Fäviken : 4015 Days, Beginning to End – Magnus Nilsson (Phaidon)
I had been hoping to review this lovely book back in 2020, but working my way through this weighty tome took a little longer than I had first considered.
Having been fortunate enough to have eaten (and slept) at Fäviken back in the late summer of 2012, I was eager to relive my gastronomic experiences through this book, and it certainly didn’t disappoint.
I don’t think I’d be too far off the mark if I were to state that Nilsson is quite the polymath, as this is his fifth book, and he is a rather skilled and accomplished writer (as well as photographer). Personally I find his writing style most attractive, and I have to say that this may be the first “cookbook” (although it’s not really a cookbook per se) that I have found hard to put down. I find the way he describes the origins and inspirations for the dishes almost hypnotic, and as one progresses through the 4,015 days of Fäviken one can follow his laser-guided focus upon ingredients becoming more and more honed.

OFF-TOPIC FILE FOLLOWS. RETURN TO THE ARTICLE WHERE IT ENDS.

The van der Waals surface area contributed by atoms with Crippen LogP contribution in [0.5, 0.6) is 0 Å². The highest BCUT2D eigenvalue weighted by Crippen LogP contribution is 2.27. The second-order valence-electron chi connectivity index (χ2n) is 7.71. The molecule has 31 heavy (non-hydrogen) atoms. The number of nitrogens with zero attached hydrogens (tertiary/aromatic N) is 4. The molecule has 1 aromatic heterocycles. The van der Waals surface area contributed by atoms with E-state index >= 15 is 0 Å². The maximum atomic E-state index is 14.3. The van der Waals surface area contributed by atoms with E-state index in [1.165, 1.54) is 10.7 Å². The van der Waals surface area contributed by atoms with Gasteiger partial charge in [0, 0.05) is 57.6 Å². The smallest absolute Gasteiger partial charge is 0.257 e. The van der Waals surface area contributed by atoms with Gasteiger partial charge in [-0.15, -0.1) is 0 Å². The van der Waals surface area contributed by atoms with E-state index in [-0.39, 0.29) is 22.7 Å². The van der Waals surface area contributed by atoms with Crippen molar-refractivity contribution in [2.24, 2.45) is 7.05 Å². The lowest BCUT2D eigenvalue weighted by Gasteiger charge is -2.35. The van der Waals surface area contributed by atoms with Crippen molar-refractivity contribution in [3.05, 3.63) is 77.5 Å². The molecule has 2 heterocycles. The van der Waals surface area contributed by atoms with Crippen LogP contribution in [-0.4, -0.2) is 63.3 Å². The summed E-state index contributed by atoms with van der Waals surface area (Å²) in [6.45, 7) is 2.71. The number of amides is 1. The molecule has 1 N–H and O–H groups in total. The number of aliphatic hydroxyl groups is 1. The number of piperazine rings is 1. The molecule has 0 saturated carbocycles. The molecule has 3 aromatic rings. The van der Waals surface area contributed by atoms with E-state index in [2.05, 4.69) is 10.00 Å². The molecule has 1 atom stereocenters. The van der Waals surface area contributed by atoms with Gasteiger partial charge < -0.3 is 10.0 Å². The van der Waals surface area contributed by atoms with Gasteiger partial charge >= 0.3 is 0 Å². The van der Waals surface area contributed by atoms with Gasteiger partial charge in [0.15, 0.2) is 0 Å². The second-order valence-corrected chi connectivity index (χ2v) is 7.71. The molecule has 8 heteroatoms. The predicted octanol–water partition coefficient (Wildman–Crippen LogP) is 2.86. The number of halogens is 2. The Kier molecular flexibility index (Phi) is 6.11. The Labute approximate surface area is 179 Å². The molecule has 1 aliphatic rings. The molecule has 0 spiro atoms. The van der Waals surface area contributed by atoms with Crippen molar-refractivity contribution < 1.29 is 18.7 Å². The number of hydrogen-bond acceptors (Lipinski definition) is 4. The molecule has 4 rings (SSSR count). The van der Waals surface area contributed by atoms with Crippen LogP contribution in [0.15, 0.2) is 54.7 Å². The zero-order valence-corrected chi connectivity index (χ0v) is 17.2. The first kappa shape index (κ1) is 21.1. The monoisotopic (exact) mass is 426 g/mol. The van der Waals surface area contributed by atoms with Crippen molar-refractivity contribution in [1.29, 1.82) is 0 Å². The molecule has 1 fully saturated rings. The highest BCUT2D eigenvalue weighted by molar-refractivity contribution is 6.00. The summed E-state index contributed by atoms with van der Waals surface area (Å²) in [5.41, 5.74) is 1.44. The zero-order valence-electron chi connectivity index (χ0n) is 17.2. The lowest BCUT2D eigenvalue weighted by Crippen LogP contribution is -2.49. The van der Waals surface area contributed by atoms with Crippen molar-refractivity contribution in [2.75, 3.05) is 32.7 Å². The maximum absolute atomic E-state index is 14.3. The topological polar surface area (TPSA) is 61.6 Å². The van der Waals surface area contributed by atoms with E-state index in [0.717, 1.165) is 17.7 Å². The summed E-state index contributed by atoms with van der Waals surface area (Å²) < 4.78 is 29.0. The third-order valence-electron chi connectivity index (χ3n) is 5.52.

One could interpret Fäviken’s (and Nilsson’s) evolution as some kind of quest for perfection à la Blumenthal, but read between the (often poetic) lines and one will discover a Chef’s very personal journey towards an almost abstract apex of authenticity and purity concerning the components that make up the many dishes contained within; it’s almost as if in bringing incredibly specific ingredients together he seeks the ultimate harmonic and gastronomic equilibrium, without ever coming anywhere close to gilding the lilies. And therein lies his magic. From my own experience nine years ago, I can tell you that he is a true master of his art.
There’s certainly a touch of whimsy at play here (see page headed “Things that have been cooked with leaves decomposing under the snow for one winter”), but it’s all very measured and deliberate, much like the man himself.
This book would be a charming and inspiring addition to any kitchen library, and for me, reading this in front of a crackling wood fire has made the challenging transition from 2020 to 2021 so much more bearable (as well as, after a few too many glasses of wine, having me out foraging for decomposed leaves under the snow).
(Five out of a possible five apples)
Edinburgh-born/Toronto-based Sommelier, consultant, writer, judge, and educator Jamie Drummond is the Director of Programs/Editor of Good Food Revolution… And that is one dense read, but most worthwhile.